No, I am not talking about that old southern state filled with southern charm, where most of the Civil War was fought and the mansions of “Gone with the Wind.” I’m talking about a chunk of the Andes that wandered into the southern Atlantic some 50 million years ago. The 100-mile spit of land is so isolated that it creates its own weather system, but despite—or perhaps because of—its ruggedness, it’s also a holy grail. It is located 1,300 miles east of Tierra del Fuego in the South Atlantic Ocean.
A quote from the Journal of Nick Sheehan, 9th October 1966 "We arrived at South Georgia on Sunday morning and sailed slowly up the short, wide fjord at the end of which, tucked into the corner of a secluded bay, lay the tiny settlement of Grytviken. The approach was one of the most impressive sights I have ever seen. The island was almost entirely snow covered, broken in patches with streaks of black as the more protruding of the rock ridges nosed a rough surface above the white. High mountains rose menacingly over the glaciers on the shoreline, their peaks lost in hazy clouds that were the only blot in a clear blue sky. The sun was low in the East and reflected its light off the rounded curves of snow and ice to produce a brilliant almost dazzling effect to the scene. The island was desolate and silent and wonderfully beautiful."
The type of people who visit this island are not there for the sun and sand; they come in order to see at first hand the beauty of the island and its abundant wildlife. Perhaps, some come for inspiration. As a result of reading the story of Sir Ernest Shackleton's voyage to Antarctica, the musician Elvis Costello and his wife "ended up taking a holiday to South Georgia". Naturalists, historians and scientists come to further their research. Films are made about the wildlife on the Island, the Shackleton story or the history of the whaling and sealing periods. Adventurers come to sail, canoe, climb, ski and increasing numbers are coming to explore the relatively unknown, mountainous interior of the island.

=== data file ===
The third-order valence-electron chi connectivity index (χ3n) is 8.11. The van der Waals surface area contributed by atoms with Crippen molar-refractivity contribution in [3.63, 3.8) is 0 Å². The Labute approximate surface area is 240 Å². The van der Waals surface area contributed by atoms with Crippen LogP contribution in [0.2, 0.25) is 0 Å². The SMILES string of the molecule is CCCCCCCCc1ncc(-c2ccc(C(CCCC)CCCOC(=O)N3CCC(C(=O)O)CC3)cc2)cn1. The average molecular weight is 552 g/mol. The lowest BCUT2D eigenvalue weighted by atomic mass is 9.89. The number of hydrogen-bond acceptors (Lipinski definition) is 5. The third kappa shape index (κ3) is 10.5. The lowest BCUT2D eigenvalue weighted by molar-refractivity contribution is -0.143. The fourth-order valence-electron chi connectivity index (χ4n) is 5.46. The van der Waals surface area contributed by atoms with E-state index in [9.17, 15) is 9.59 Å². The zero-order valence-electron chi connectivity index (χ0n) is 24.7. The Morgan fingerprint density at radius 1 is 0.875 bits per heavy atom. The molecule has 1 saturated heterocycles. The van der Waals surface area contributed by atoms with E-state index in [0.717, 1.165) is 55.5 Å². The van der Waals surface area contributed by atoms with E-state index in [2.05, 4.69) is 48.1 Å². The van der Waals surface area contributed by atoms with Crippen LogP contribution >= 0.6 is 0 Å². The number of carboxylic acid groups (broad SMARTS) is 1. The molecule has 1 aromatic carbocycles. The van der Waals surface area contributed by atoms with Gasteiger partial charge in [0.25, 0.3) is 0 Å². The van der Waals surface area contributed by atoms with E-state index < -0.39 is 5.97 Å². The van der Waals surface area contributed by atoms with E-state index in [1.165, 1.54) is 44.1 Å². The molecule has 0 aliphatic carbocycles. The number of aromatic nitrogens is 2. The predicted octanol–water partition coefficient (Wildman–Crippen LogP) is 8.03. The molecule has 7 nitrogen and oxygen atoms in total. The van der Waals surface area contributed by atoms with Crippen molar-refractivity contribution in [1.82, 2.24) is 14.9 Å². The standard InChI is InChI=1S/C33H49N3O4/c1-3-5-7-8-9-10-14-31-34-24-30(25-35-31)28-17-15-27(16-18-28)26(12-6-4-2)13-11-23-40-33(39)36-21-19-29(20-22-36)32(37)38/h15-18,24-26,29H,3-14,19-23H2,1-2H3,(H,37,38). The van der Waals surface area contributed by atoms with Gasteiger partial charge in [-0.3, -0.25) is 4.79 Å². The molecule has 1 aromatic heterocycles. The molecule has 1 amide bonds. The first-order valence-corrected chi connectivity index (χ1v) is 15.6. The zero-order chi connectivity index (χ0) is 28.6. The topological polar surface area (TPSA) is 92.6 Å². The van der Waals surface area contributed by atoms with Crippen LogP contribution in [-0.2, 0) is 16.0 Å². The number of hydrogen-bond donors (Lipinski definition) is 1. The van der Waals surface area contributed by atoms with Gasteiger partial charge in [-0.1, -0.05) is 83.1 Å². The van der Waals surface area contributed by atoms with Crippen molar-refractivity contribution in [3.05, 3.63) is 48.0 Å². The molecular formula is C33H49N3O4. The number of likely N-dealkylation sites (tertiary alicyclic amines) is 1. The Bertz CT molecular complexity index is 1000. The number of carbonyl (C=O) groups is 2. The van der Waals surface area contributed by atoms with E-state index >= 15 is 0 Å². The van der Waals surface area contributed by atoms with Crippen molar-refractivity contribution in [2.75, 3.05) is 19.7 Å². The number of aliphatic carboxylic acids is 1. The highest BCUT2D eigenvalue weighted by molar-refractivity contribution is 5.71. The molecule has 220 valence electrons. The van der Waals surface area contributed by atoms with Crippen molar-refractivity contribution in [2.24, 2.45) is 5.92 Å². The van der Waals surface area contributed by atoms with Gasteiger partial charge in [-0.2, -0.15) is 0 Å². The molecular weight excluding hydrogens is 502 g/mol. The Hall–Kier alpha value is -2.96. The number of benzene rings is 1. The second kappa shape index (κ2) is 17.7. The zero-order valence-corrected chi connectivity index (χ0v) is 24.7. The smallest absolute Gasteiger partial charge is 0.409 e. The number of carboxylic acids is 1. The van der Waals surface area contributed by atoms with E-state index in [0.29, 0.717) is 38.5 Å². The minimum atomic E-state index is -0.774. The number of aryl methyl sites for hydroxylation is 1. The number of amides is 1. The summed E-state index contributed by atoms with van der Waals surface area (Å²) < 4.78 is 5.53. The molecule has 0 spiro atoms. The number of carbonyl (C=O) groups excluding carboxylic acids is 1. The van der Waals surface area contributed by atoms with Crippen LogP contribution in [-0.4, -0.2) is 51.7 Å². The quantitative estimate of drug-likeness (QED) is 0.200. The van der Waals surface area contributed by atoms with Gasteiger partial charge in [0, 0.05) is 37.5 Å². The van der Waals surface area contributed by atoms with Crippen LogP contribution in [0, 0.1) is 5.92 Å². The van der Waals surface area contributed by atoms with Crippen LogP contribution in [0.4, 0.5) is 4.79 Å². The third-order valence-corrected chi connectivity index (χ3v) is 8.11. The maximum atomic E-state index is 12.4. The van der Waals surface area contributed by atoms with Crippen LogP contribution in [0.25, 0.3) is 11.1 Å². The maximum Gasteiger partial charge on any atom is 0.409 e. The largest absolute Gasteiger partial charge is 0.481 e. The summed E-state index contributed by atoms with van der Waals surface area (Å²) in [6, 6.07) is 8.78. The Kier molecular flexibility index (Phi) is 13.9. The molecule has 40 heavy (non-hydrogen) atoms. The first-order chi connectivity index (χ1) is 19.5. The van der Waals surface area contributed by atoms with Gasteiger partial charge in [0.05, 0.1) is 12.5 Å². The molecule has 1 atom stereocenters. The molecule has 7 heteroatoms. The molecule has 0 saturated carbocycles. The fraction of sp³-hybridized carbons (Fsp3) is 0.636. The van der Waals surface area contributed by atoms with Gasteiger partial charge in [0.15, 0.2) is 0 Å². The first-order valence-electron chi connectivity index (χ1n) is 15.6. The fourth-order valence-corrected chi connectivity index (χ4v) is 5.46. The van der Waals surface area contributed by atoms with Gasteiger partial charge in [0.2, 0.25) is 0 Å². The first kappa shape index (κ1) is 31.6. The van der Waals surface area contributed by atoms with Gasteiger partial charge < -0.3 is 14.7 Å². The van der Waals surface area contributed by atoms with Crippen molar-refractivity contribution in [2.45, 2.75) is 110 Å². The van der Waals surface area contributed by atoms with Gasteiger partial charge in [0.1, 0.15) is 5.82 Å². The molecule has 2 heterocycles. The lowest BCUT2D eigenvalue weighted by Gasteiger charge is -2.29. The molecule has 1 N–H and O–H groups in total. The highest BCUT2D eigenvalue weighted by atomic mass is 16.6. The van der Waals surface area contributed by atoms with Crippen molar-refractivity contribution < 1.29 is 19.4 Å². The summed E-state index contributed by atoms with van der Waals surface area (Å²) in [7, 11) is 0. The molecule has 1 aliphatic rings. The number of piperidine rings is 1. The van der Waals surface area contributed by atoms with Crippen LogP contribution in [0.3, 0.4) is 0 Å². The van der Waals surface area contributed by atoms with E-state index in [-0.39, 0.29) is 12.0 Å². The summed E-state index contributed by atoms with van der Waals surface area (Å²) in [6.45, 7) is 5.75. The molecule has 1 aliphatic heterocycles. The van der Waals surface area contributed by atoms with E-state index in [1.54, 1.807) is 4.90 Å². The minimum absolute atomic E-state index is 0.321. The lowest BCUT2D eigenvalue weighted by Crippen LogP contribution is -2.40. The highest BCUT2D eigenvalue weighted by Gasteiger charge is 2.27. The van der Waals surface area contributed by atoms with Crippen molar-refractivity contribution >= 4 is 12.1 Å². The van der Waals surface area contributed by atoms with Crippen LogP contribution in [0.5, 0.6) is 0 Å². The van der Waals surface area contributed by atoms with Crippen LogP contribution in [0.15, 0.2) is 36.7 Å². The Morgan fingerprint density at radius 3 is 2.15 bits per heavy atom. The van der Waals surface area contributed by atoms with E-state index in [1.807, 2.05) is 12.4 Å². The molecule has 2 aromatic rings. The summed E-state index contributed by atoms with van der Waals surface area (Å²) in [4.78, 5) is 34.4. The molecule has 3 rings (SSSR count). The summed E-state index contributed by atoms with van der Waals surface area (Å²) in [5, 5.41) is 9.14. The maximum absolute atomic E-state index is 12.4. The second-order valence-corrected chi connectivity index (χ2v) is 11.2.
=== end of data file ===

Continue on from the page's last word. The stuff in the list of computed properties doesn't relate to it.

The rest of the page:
There is no place to stay and you would just visit the island on day trips. Your only option would be on a cruise vessel; about 30 vessels visit each year, carrying about 2,000 passengers from all over the world. It is possible to charter a yacht from the Falkland Islands to organize an expedition with its own support vessel and special permits must be applied for.
There are two ports at Grytviken and King Edward Point (KEP). There is no connection to the outside world. It’s like the end of the earth, but for those who have visited this awe-inspiring place, their lives have been changed forever. Do your research on “South Georgia” – the images shown on the internet are beyond describable.
Author: Kathryn Hartwell
References: sgisland.gs, discoveramerica.com, and outsideonline.corn